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14:00-14:45 Hila Dahari

14:45-15:00 Break

15:00-15:45 Yonatan Karidi 

15:45-16:00 Break

16:00-16:45 Uri Stemmer 


Talks Details

Hila Dahari 

Towards Accountabilityin CRS Generation


It is well known thatseveral cryptographic primitives cannot be achieved without a common referencestring (CRS). Those include, for instance, non-interactive zero-knowledge forNP, or maliciously secure  computation  in  fewer  than four  rounds.   The  security  of  those primitives heavily relies upon on the assumption that the trusted authority,who generates the CRS, does not misuse the randomness used in the CRSgeneration.  However, we argue that there is no such thing as an unconditionallytrusted authority and every authority must be held accountable for any trust tobe well-founded.  Indeed, a malicious authority can, for instance, recoverprivate inputs of honest parties given transcripts of the protocols executedwith respect to the CRS it has generated. While eliminating trust in thetrusted authority may not be entirely feasible, can we at least move towards  achieving  some  notion  of  accountability?  We  propose  a  new  notion  in  which, ifthe CRS authority releases the private inputs of protocol executions to others,we can then provide a publicly-verifiable proof that certifies that theauthority misbehaved.  We study the feasibility of this notion in thecontext of non-interactive zero knowledge and two-round secure two-party computation.

Joint workwith Prabhanjan Ananth, Gilad Asharov and Vipul Goyal.

Yonatan Karidi 

A Tight Lower Bound onAdaptively Secure Full-Information Coin Flip


In a distributedcoin-flipping protocol, Blum [ACM Transactions on Computer Systems '83], theparties try to output a common (close to) uniform bit, even when someadversarially chosen parties try to bias the common output. In an adaptivelysecure full-information coin flip, Ben-Or and Linial [FOCS '85], the partiescommunicate over a broadcast channel and a computationally unbounded adversarycan choose which parties to corrupt along the protocol execution. Ben-Or andLinial proved that the n-party majority protocol is resilient to O(\sqrt{n})corruptions (ignoring poly-logarithmic factors), and conjectured this is atight upper bound for any n-party protocol (of any round complexity). Theirconjecture was proved to be correct for single-turn (each party sends a singlemessage) single-bit (a message is one bit) protocols Lichtenstein, Linial andSaks [Combinatorica '89], symmetric protocols Goldwasser, Tauman Kalai and Park[ICALP '15], and recently for (arbitrary message length) single-turn protocolsTauman Kalai, Komargodski and Raz [DISC '18]. Yet, the question for many-turnprotocols was left completely open.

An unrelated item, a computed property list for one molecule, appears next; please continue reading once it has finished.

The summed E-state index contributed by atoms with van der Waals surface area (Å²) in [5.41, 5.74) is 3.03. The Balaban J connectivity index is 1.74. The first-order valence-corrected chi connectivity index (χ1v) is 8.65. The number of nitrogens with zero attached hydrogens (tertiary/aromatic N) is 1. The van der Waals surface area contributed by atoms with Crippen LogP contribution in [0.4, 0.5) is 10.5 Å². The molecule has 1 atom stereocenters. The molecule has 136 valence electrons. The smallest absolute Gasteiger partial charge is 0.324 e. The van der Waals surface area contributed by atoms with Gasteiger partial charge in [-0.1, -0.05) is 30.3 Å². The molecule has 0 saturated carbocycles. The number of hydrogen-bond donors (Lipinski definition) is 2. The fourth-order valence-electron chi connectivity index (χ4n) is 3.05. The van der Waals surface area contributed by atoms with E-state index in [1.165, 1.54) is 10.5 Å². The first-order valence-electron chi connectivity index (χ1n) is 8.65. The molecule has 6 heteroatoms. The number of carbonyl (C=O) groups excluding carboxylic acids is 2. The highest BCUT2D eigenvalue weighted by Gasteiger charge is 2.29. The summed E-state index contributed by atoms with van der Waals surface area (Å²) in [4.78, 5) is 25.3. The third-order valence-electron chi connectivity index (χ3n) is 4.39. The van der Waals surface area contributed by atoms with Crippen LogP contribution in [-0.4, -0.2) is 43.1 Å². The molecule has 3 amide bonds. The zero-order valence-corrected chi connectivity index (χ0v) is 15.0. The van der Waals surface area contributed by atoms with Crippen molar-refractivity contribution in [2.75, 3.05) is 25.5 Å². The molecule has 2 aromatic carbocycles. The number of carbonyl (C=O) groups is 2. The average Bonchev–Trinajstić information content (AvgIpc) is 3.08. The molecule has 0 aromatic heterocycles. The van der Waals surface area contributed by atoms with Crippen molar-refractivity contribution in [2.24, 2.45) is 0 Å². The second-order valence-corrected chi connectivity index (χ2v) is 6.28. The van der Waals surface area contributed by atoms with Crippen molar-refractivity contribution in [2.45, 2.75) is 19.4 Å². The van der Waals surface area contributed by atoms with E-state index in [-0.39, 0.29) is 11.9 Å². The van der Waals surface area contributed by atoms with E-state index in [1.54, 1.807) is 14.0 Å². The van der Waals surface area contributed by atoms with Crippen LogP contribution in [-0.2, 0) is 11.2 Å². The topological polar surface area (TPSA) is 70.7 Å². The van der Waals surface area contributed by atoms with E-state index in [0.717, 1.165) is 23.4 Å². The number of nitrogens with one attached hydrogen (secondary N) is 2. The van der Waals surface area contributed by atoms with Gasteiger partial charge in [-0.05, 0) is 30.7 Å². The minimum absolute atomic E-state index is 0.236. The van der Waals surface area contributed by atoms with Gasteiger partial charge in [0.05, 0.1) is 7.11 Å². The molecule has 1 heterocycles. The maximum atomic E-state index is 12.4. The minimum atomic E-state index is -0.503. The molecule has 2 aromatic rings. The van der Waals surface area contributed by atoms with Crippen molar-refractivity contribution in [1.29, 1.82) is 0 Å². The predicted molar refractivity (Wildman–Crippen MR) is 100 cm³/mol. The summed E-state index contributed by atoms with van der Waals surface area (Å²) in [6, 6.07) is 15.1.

In this work weclose the above gap, proving that no n-party protocol (of any round complexity)is resilient to \omega(n) (adaptive) corruptions.

A joint work with Iftach Haitner.


Uri Stemmer 

Adversarial Streaming,Differential Privacy, and Adaptive Data Analysis


Streaming algorithms arealgorithms for processing large data streams, using only a limited amount ofmemory. Classical streaming algorithms typically work under the assumption thatthe input stream is chosen independently from the internal state of thealgorithm. Recently, there is a growing interest in studying streamingalgorithms that maintain utility also when the input stream is chosen by anadaptive adversary, possibly as a function of previous estimates given by thestreaming algorithm. Such streaming algorithms are said to beadversarially-robust. In this talk I will highlight two connections withadversarial streaming: A connection with the notion of differential privacy(leading to positive results for adversarial streaming) and a connection withthe recent line of work on adaptive data analysis (leading to negative resultsfor adversarial streaming).

This talk is based onjoint works with Avinatan Hassidim, Haim Kaplan, Yishay Mansour, Yossi Matias,and Kobbi Nissim.

Date and Time: 
Wednesday, April 28, 2021 - 14:00 to 17:00